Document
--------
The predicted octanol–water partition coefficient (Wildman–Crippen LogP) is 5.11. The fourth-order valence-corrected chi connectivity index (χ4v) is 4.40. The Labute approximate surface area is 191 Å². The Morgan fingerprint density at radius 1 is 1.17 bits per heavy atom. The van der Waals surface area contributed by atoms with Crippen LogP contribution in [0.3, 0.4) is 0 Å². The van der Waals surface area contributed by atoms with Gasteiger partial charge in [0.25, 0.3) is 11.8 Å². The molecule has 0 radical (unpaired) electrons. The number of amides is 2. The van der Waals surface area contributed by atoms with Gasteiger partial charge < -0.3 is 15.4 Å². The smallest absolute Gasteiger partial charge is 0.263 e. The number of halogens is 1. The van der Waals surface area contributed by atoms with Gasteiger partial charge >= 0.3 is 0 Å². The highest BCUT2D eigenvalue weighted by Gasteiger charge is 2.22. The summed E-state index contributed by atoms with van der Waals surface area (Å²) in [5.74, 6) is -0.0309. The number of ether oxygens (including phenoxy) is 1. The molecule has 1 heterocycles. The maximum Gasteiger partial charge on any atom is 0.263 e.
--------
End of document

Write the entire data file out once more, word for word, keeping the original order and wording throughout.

The predicted octanol–water partition coefficient (Wildman–Crippen LogP) is 5.11. The fourth-order valence-corrected chi connectivity index (χ4v) is 4.40. The Labute approximate surface area is 191 Å². The Morgan fingerprint density at radius 1 is 1.17 bits per heavy atom. The van der Waals surface area contributed by atoms with Crippen LogP contribution in [0.3, 0.4) is 0 Å². The van der Waals surface area contributed by atoms with Gasteiger partial charge in [0.25, 0.3) is 11.8 Å². The molecule has 0 radical (unpaired) electrons. The number of amides is 2. The van der Waals surface area contributed by atoms with Gasteiger partial charge < -0.3 is 15.4 Å². The smallest absolute Gasteiger partial charge is 0.263 e. The number of halogens is 1. The van der Waals surface area contributed by atoms with Gasteiger partial charge >= 0.3 is 0 Å². The highest BCUT2D eigenvalue weighted by Gasteiger charge is 2.22. The summed E-state index contributed by atoms with van der Waals surface area (Å²) in [5.74, 6) is -0.0309. The number of ether oxygens (including phenoxy) is 1. The molecule has 1 heterocycles. The maximum Gasteiger partial charge on any atom is 0.263 e.